The resource development phase includes techniques where attackers manufacture, buy, or illicitly acquire resources that assist in targeting efforts. These resources can span a variety of categories including machine learning artifacts, infrastructural components, accounts, or specific capabilities. The attacker can employ these resources to support various stages of their operation lifecycle, including the staging of machine learning attacks.

The development and staging of AI or ML attacks can often demand high-cost computational resources. To execute an attack, attackers may require access to one or multiple GPUs. In an attempt to conceal their identity, they may resort to freely available resources such as Google Colaboratory, or leverage cloud platforms like AWS, Azure, or Google Cloud. These platforms provide an efficient method to provision temporary resources that facilitate operational activities. To avoid getting caught, attackers might distribute their activities across several workspaces.

Attackers might establish accounts with a range of services for various purposes. These accounts can be used for targeting purposes, accessing necessary resources for staging machine learning attacks, or impersonating victims. These malicious activities highlight the significance of robust security measures and the continuous monitoring of suspicious activities within systems to detect and mitigate potential threats.

These accounts might be fabricated or, in some instances, obtained by compromising legitimate user accounts. Attackers can use these accounts to interact with public repositories, acquire relevant data or models, or establish communication channels. Attackers might also set up accounts to gain access to specific cloud services that offer the computational power necessary for creating or testing machine learning attacks. Additionally, adversaries could utilize these accounts for deploying their attacks, collecting results, and even maintaining persistence within the targeted system.

Initial Access

During the initial access phase, attackers aim to infiltrate the machine learning system, which could be anything from a network to a mobile device, or even an edge device like a sensor platform. The system could operate AI and ML capabilities locally or employ cloud-based AI/ML functionalities. Initial access entails techniques that exploit various points of entry to establish their first presence within the system.

Adversaries could infiltrate a system initially by compromising specific segments of the ML supply chain, which might include GPU hardware, annotated data, components of the ML software stack, or the model itself. In some cases, attackers might need additional access to execute an attack using compromised supply chain components.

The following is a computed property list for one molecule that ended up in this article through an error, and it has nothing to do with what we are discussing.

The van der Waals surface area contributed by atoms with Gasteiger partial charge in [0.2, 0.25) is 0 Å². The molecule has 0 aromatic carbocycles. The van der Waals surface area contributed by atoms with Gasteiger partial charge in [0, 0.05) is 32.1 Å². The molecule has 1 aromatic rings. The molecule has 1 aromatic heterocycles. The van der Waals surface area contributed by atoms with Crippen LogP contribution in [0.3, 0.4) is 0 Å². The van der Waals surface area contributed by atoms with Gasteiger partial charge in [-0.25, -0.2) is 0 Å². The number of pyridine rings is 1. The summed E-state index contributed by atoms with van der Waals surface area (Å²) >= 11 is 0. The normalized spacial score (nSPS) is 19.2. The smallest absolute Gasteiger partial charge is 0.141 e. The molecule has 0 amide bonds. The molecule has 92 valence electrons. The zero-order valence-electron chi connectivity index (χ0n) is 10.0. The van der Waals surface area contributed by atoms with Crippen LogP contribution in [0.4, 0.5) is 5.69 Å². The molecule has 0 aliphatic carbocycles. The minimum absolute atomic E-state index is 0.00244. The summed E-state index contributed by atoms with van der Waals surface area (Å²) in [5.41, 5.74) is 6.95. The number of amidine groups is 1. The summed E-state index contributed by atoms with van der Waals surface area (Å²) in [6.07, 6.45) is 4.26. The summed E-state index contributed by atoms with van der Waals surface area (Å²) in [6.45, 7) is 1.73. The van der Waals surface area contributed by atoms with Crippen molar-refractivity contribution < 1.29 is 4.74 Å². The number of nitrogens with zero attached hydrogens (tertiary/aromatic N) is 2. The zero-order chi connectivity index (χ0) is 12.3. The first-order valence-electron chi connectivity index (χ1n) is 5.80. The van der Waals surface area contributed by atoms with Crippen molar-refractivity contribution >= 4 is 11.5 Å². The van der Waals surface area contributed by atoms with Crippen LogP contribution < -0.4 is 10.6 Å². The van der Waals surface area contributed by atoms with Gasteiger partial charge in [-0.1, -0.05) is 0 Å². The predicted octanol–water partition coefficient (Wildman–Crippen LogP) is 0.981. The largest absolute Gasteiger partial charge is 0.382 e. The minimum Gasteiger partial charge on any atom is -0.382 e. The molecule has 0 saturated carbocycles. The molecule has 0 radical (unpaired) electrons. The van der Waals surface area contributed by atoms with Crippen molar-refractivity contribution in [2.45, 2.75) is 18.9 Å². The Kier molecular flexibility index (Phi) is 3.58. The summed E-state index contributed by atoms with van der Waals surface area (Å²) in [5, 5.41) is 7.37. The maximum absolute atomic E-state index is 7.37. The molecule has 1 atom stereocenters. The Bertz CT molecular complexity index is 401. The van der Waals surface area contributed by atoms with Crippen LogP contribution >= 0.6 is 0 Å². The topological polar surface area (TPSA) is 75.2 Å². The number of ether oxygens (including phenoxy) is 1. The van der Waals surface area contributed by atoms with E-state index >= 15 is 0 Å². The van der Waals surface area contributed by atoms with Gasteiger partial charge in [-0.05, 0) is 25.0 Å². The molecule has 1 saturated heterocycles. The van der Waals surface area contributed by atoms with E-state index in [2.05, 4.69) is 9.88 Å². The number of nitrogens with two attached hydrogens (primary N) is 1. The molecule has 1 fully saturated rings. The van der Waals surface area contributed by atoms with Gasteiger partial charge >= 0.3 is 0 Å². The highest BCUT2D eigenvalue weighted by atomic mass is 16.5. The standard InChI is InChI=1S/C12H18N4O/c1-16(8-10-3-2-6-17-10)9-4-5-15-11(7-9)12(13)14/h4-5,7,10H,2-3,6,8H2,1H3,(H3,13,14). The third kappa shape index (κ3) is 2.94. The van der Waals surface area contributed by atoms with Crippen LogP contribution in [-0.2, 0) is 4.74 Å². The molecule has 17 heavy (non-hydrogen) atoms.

Most machine learning systems rely on a handful of machine learning frameworks. A breach of one of their supply chains could provide an adversary with access to numerous machine learning systems. Many machine learning projects also depend on open-source implementations of different algorithms that can be compromised to gain access to specific systems.

Data is a critical vector for supply chain attacks. Most machine learning projects require some form of data, with many depending on extensive open-source datasets that are publicly accessible. Adversaries could compromise these data sources. The compromised data could either be a result of poisoned training data or carry traditional malware.

Adversaries can also target private datasets during the labeling phase. The construction of private datasets often involves hiring external labeling services. By altering the labels generated by the labeling service, adversaries can poison a dataset.

Machine learning systems frequently use open-source models. These models, often downloaded from an external source, serve as the foundation for fine-tuning the model on a smaller, private dataset. Loading models usually involves running some saved code in the form of a saved model file. These files can be compromised with traditional malware or adversarial machine learning techniques.

Adversaries might acquire and misuse credentials of existing accounts to gain initial access. These credentials could be usernames and passwords of individual user accounts or API keys that provide access to various AI and ML resources and services. Compromised credentials could give access to additional AI and ML artifacts and enable adversaries to discover AI and ML artifacts. They might also provide the adversaries with elevated privileges, such as write access to AI and ML artifacts used during development or production.